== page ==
Debunking of Nine Marks Dual Church View: Both Universal and Local Churches
By Kent Brandenburg
Nowhere does scripture make a connection between an earthly church and then a final heavenly church. Neoplatonic Christianity or professing Christianity invented this idea, one borrowed by Jonathan Leeman in his article, The Church: Universal and Local, for the 9 Marks parachurch organization. A believer in a salvific way has a citizenship in heaven and has a seat in heaven in the sense that God reserved it for him, which is like someone seated in Congress without physically being there. Because He saved me and keeps saving me, Jesus anchors me in the heavenly holy of holies. The seating of me and the anchoring of me there does not mean I am there in the present. It is a blessed guarantee of my salvation.
Universal church ecclesiology uses neoplatonic language. It says the true church is all believers, the apparent “universal church,” which manifests itself in a visible church, the local one. It finds reality in the ideal or the mystical. Leeman says the universal church becomes local by gathering. A church is a gathering. A gathering doesn’t become a gathering by gathering. The not-gathered thing is not a gathering. This is also how all of the New Testament reads. It’s not called a gathering or an assembly when it doesn’t assemble. It isn’t an assembly then. The only reason why Leeman talks about the church as universal comes from neoplatonism.
Jonathan Leeman writes a unique ecclesiology. The dual church view isn’t unique, but his attempt to keep an attachment to the literal meaning of ekklesia, “assembly.” 9 Marks and he see the damage of the typical universal church teaching, that becomes easily untethered from the biblical practice of the church, which is only local. The typical universal church teaching creates free agents without accountability, living how they want yet continuing to call themselves Christians.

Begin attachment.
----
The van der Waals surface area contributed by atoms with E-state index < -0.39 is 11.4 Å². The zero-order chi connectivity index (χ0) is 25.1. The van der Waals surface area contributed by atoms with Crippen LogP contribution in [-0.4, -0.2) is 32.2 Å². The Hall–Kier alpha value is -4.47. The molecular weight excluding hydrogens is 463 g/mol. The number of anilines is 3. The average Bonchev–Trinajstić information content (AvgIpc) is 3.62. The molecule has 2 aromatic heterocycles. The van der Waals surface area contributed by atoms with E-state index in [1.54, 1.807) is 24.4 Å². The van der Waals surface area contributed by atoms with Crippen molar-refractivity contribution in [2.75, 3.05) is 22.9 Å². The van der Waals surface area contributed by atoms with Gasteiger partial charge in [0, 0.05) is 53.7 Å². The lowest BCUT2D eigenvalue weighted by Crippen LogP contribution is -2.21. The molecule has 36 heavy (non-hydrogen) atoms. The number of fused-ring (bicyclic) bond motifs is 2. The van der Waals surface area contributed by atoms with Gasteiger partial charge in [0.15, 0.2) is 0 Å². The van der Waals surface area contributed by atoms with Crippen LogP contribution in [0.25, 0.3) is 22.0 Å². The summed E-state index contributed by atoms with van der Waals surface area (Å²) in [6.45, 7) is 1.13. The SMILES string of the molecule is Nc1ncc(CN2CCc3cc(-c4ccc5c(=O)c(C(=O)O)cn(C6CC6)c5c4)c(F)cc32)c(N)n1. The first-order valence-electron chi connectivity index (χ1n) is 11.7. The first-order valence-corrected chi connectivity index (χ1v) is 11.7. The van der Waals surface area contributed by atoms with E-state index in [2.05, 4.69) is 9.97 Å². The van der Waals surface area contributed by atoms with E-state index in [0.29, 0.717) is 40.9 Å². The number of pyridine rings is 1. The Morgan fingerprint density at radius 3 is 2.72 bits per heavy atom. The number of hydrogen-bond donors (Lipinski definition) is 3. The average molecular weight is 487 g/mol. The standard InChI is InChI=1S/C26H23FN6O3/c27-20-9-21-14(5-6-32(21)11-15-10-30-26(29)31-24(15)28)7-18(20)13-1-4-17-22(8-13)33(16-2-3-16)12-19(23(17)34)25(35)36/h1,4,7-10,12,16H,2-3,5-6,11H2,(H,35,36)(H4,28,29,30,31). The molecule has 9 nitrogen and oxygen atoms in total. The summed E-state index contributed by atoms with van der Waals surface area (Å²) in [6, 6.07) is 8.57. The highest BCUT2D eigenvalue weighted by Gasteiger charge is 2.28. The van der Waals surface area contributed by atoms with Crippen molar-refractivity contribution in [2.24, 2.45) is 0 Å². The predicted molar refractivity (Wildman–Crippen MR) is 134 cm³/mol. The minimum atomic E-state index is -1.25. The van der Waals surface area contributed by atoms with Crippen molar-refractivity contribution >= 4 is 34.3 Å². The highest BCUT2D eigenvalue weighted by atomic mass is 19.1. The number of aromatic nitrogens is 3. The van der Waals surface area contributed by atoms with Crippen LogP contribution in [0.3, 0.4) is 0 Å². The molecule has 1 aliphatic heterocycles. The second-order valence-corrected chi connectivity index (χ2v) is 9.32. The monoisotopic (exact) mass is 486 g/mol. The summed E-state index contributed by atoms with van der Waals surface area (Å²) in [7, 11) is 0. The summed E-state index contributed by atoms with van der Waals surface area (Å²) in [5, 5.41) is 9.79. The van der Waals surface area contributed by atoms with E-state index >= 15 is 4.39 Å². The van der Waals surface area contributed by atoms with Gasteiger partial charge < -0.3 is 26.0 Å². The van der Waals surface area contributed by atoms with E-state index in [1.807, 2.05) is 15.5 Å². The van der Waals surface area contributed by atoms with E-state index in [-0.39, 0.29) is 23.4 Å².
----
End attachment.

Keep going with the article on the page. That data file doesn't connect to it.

The attempt to keep congruity between assembly and universal church keeps Leeman in the mainstream of evangelicalism, which loves its universal church. It keeps alive a multitude of boards, conventions, associations, colleges, universities, and other parachurch organizations. Someone can live and work in that parachurch world as if it is Christian ministry without anything like it in the Bible. It is unhelpful, but mainly untrue. Whatever kingdom-like quality Leeman wants to attribute to the church, the mixture of the universal undermines the authority that the kingdom of Jesus Christ possesses.
As one might expect, Leeman’s system of interpretation effects his outcome. He fails to mention, however, his system — amillennialism. That system must see a universal church, which is a synonym with the kingdom. It erases a line between soteriology and ecclesiology. It results in reading his conclusions into scripture.
A Kingdom Argument
Leeman uses a doctrine of the kingdom to argue for a universal church. Some truth exists within the framework of his argument. As a representative of His church, Jesus gives Peter the keys to the kingdom in Matthew 16:18-19. That does not mean the church is the kingdom, which emerges from amillennialism, an eschatology of Roman Catholicism and Capital Hill Baptist Church, Mark Dever, and 9 Marks. The church and the kingdom interrelate like the church and the family of God do.
Leeman says the church provides the way to say who citizens of the kingdom are. He compares church membership to the means of possessing the passport into the kingdom. To know who they are, Leeman postulates baptism and the Lord’s Supper as the means. He says these are covenant signs of the new covenant, so they express the entrance requirements into the kingdom. Nothing in the Bible says this. It is nifty inventiveness to attempt to prove a point, while having nothing to do so. It’s another way of my saying that it’s a stretch by Leeman.